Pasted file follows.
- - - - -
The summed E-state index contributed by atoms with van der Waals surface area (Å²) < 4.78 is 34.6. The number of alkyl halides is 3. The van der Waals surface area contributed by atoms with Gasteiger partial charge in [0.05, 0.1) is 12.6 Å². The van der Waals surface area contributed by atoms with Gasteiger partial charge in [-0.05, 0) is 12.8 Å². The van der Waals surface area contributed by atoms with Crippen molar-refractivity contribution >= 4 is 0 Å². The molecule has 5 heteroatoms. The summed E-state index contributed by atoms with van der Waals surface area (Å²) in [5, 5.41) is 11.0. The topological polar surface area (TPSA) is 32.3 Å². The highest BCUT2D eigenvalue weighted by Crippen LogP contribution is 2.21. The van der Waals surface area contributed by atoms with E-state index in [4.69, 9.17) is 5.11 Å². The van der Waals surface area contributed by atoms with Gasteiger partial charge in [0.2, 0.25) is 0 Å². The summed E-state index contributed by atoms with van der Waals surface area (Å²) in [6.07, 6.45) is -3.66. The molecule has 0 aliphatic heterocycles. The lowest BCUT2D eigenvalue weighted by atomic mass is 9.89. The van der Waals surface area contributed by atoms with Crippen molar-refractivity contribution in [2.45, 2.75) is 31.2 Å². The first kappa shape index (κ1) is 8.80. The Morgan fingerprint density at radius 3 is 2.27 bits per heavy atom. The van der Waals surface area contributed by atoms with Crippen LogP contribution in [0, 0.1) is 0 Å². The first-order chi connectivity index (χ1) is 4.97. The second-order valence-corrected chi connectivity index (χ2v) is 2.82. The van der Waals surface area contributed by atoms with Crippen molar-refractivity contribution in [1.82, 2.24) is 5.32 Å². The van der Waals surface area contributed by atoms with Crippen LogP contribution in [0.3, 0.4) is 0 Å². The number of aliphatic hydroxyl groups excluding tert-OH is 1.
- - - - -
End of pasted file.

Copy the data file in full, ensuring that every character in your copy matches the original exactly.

The summed E-state index contributed by atoms with van der Waals surface area (Å²) < 4.78 is 34.6. The number of alkyl halides is 3. The van der Waals surface area contributed by atoms with Gasteiger partial charge in [0.05, 0.1) is 12.6 Å². The van der Waals surface area contributed by atoms with Gasteiger partial charge in [-0.05, 0) is 12.8 Å². The van der Waals surface area contributed by atoms with Crippen molar-refractivity contribution >= 4 is 0 Å². The molecule has 5 heteroatoms. The summed E-state index contributed by atoms with van der Waals surface area (Å²) in [5, 5.41) is 11.0. The topological polar surface area (TPSA) is 32.3 Å². The highest BCUT2D eigenvalue weighted by Crippen LogP contribution is 2.21. The van der Waals surface area contributed by atoms with E-state index in [4.69, 9.17) is 5.11 Å². The van der Waals surface area contributed by atoms with Gasteiger partial charge in [0.2, 0.25) is 0 Å². The summed E-state index contributed by atoms with van der Waals surface area (Å²) in [6.07, 6.45) is -3.66. The molecule has 0 aliphatic heterocycles. The lowest BCUT2D eigenvalue weighted by atomic mass is 9.89. The van der Waals surface area contributed by atoms with Crippen molar-refractivity contribution in [2.45, 2.75) is 31.2 Å². The first kappa shape index (κ1) is 8.80. The Morgan fingerprint density at radius 3 is 2.27 bits per heavy atom. The van der Waals surface area contributed by atoms with Crippen LogP contribution in [0, 0.1) is 0 Å². The first-order chi connectivity index (χ1) is 4.97. The second-order valence-corrected chi connectivity index (χ2v) is 2.82. The van der Waals surface area contributed by atoms with Crippen molar-refractivity contribution in [1.82, 2.24) is 5.32 Å². The van der Waals surface area contributed by atoms with Crippen LogP contribution in [0.3, 0.4) is 0 Å². The number of aliphatic hydroxyl groups excluding tert-OH is 1.